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Ethnic Hair Myths We All Grew Up Hearing ...and Some of Us Believing

by Calynn Lawrence


Growing up, every woman of color was taught a code of hair care that was not always the most reliable or healthy for your hair. Although those rules may have been honestly thought to be true, time has proven them incredibly incorrect! This article will reveal ten ethnic hair myths that need to be shattered!

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Don't Wash Your Hair

This myth likely came from the fact that too much shampooing can indeed dry out any hair type, especially coarse hair. However, there is no need to avoid the sink like the plague ladies! Washing ethnic hair at least twice a month is mandatory for healthy hair growth. 

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Not only does this promote blood flow to the scalp but it cleanses the hair of heavy impurities. Choose a shampoo that is moisturizing to avoid as much dryness as possible. But, do not avoid shampoo all together. Imagine going weeks without showering your body! It's the same principle.

You Can Sweat Out Your Relaxer

Scientifically, it is impossible for the sweat from your body to revert a relaxer. The chemicals in a relaxer are designed to permanently straighten the hair. If your hair happens to return to a curly state, it is because the relaxer itself did not work correctly or because your new growth has simply grown out. Because of this, you want to make sure you pick the appropriate strength of relaxer when treating the hair so that you achieve the desired results!

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You Must Grease Your Scalp

This practice is timeless, however, it is quite pointless. The idea behind greasing the scalp is to moisturize and avoid dandruff. Yet, applying such a thick substance to the scalp does nothing but suffocate it. Grease is used as a sealant to go on top of moisturizing products . It is not the moisturizer. To hydrate the scalp, use a hair oil instead.

Cutting Your Hair Helps it Grow!

This myth seems like it logically would not even be a popular belief. However, it still remains. Cutting the hair does not make it grow. Trimming split ends on a bi monthly basis minimizes breakage and thinness, but it does not accelerate the growth of your hair. Therefore, it's great to get trims between 4-6 times a year.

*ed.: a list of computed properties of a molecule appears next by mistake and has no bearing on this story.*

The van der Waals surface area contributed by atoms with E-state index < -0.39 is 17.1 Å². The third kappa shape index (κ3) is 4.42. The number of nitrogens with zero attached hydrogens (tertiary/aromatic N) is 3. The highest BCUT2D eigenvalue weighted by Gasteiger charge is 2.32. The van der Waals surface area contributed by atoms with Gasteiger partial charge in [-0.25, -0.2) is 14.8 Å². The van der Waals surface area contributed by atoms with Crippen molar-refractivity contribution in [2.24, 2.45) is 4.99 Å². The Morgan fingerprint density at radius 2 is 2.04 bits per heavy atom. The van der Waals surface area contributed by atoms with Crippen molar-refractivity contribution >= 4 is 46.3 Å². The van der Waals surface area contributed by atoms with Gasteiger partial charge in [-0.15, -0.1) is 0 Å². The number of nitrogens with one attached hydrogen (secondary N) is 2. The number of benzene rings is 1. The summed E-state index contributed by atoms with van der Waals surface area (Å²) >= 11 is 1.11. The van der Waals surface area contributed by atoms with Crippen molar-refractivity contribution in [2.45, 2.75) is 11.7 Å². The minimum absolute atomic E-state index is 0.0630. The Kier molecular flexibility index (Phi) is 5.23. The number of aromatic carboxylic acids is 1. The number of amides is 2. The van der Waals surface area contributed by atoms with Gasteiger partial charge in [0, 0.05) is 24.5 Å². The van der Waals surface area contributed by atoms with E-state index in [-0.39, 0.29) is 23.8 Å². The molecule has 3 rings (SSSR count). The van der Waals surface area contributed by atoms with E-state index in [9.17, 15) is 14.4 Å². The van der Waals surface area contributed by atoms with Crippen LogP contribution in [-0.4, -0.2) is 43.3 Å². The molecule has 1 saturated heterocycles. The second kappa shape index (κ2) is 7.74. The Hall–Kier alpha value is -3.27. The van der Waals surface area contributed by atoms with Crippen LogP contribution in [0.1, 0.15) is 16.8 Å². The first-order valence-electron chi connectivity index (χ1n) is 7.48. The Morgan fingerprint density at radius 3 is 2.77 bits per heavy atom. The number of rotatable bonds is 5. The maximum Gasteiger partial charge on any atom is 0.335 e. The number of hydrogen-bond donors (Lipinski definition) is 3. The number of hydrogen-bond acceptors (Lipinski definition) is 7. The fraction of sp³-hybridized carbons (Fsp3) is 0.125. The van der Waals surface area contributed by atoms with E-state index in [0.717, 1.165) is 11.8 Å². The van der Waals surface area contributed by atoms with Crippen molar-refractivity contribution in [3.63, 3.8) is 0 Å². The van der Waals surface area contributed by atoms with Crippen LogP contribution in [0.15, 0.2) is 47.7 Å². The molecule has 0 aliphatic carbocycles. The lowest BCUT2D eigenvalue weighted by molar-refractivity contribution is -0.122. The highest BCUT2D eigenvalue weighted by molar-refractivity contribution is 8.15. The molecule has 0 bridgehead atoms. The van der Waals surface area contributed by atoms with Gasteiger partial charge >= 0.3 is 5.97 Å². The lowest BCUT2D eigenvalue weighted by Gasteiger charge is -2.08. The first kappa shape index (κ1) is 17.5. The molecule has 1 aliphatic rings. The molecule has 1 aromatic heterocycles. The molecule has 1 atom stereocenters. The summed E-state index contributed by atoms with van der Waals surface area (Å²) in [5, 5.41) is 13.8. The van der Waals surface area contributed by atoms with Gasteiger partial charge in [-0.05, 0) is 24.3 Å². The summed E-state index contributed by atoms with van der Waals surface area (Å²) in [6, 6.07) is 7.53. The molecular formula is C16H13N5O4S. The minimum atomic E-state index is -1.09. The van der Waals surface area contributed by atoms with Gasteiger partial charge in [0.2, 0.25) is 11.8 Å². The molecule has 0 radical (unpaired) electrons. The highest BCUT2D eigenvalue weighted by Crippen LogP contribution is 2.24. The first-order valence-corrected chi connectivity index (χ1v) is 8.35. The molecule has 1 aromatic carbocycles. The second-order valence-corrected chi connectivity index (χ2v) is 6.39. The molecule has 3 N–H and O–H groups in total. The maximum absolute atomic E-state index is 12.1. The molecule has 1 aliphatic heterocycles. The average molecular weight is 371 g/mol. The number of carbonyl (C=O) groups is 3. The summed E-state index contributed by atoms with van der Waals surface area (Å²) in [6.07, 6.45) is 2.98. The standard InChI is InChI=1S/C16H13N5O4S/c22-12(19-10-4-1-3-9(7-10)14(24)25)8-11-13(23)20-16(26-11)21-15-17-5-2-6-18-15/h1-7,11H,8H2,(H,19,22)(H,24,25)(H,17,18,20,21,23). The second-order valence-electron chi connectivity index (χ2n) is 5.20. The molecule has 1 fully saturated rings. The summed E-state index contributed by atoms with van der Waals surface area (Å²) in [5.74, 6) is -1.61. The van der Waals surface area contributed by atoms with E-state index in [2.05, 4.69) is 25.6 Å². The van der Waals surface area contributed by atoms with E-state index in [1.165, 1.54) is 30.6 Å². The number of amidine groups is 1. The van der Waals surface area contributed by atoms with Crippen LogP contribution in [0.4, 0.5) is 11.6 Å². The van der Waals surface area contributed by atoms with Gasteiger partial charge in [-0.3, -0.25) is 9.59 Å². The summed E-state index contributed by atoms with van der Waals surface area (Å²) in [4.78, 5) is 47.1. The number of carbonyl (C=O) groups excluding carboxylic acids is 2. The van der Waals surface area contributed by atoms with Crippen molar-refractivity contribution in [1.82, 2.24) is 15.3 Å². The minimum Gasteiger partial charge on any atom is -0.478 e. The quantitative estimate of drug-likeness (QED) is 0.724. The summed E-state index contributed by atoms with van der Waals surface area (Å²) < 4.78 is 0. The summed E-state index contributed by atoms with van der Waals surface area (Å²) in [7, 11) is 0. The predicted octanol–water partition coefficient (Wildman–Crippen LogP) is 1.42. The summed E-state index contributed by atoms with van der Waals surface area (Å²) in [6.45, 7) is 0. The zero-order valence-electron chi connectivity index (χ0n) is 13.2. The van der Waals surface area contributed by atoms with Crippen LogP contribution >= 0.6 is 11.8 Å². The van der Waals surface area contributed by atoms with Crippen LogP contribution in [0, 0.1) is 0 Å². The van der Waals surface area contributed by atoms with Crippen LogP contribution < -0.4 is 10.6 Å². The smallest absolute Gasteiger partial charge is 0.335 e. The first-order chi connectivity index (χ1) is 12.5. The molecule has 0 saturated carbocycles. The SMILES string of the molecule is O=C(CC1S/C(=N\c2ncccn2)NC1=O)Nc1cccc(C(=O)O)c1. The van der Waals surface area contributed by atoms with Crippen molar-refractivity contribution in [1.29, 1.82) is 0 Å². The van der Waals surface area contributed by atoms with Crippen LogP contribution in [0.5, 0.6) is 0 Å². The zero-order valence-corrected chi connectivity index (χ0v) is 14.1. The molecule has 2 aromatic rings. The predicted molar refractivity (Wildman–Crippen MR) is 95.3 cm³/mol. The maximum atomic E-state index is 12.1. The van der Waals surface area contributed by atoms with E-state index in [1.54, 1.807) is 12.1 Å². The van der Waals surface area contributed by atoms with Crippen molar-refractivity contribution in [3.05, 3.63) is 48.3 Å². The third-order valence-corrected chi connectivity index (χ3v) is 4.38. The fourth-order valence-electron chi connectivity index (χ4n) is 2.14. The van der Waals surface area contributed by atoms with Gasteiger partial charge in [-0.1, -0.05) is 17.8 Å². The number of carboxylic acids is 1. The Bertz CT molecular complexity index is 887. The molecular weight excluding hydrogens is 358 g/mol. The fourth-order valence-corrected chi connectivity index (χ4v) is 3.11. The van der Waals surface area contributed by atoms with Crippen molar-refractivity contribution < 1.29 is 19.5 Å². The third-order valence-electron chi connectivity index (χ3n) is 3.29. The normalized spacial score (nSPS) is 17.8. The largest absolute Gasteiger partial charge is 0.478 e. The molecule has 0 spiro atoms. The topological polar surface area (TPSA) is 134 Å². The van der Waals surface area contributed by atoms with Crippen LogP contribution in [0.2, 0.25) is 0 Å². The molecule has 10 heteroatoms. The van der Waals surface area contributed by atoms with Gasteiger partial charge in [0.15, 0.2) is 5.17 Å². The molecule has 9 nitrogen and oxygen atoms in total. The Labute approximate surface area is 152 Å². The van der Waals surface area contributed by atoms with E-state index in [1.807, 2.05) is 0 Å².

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You Aren't Allowed to Use ''White People" Products

Many ethnic women were taught that using hair products that aren't specifically targeted towards ethnic women will damage your hair. This is completely untrue because everyone's hair is different. Different textures react differently to different ingredients. To exclude the majority of hair products simply based on the woman on the bottle is acting out of ignorance and can cause your hair to miss out on a potentially beneficial product.

The March Wind Will Snap Your Hair

The idea that the evolution of seasons takes place during the month of March between Winter and Spring has some special property in its winds that cause breakage in ethnic hair. This is totally twisted! What you do want to avoid is exposing your hair to harsh elements such as snow and heavy rain. These things can cause a strain on the ends of your hair and cause them to become thin.

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Sponge Rollers are Great for Preserving Curls

This has got to be one of the biggest lies that we were told as children. Sponge rollers should be banned from every ethnic woman's cabinet! Why? Because a sponge absorbs moisture and rolling the hair with them will suck the moisture right out. This results in frizzy morning curls and dry ends. That is not the style you are going for when styling the hair.

It's Okay to Use Heat on a Regular Basis

Heat is meant to be used in moderation. If you grew up being taught that its acceptable to use heat more than once a week, you have likely been damaging your hair for years. When heat is used, it is temporarily altering the texture of your strands. After so long, you develop what is called “heat damage” where your hair is permanently straight and loses all of its natural texture. This results in limp, lifeless, hair that is prone to dryness, thinness and breakage.

Afro Hair Isn't Presentable

Old school etiquette taught women of those days that Afro hair was unkempt and unpresentable. However, it is absolutely beautiful to embrace your God-given hair texture. It is no reason to feel pressured to chemically alter your texture just to fit in or blend with people who just happen to look different than you do. Everyone is beautiful just the way they came into the world, natural. That is not to say that those who relax their hair aren't lovely as well.

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Your Hair Can't Grow as Long as Women of Other Backgrounds

This is the most common and most uninformed notion of them all. Many ethnic women grew up believing that they could not achieve tumbling lengths of gorgeous hair just as a White woman could. This is because ethnic women were not educated on how to properly take care of their specific hair type. Because it is so unique, it requires a different type of tender loving care than someone else's hair. Instead of going through so many chemical processes and thermal procedures, trying to mimic a texture that is not yours, you should spend time learning what your hair wants and needs.

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Now that you know what is and isn't true, work hard to apply this knowledge to your hair acre regimen and your hair will surely prosper!